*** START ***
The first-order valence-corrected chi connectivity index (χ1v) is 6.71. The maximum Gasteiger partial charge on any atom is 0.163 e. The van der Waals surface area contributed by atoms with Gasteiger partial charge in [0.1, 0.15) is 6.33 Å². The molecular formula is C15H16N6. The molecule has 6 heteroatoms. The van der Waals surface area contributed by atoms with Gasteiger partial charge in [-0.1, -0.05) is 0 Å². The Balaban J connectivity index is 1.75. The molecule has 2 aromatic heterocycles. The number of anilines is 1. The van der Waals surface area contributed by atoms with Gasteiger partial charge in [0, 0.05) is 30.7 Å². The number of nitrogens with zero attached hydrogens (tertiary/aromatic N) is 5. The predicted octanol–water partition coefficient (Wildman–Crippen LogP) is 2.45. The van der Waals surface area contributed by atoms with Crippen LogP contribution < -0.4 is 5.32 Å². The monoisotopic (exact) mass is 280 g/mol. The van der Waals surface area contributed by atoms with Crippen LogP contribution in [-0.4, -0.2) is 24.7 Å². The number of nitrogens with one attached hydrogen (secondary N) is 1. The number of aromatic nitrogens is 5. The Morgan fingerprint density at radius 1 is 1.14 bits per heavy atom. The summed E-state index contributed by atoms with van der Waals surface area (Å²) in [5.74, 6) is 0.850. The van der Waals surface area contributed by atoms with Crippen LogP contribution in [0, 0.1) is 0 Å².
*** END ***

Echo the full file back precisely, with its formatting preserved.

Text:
The first-order valence-corrected chi connectivity index (χ1v) is 6.71. The maximum Gasteiger partial charge on any atom is 0.163 e. The van der Waals surface area contributed by atoms with Gasteiger partial charge in [0.1, 0.15) is 6.33 Å². The molecular formula is C15H16N6. The molecule has 6 heteroatoms. The van der Waals surface area contributed by atoms with Gasteiger partial charge in [-0.1, -0.05) is 0 Å². The Balaban J connectivity index is 1.75. The molecule has 2 aromatic heterocycles. The number of anilines is 1. The van der Waals surface area contributed by atoms with Gasteiger partial charge in [0, 0.05) is 30.7 Å². The number of nitrogens with zero attached hydrogens (tertiary/aromatic N) is 5. The predicted octanol–water partition coefficient (Wildman–Crippen LogP) is 2.45. The van der Waals surface area contributed by atoms with Crippen LogP contribution < -0.4 is 5.32 Å². The monoisotopic (exact) mass is 280 g/mol. The van der Waals surface area contributed by atoms with Crippen LogP contribution in [-0.4, -0.2) is 24.7 Å². The number of nitrogens with one attached hydrogen (secondary N) is 1. The number of aromatic nitrogens is 5. The Morgan fingerprint density at radius 1 is 1.14 bits per heavy atom. The summed E-state index contributed by atoms with van der Waals surface area (Å²) in [5.74, 6) is 0.850. The van der Waals surface area contributed by atoms with Crippen LogP contribution in [0, 0.1) is 0 Å².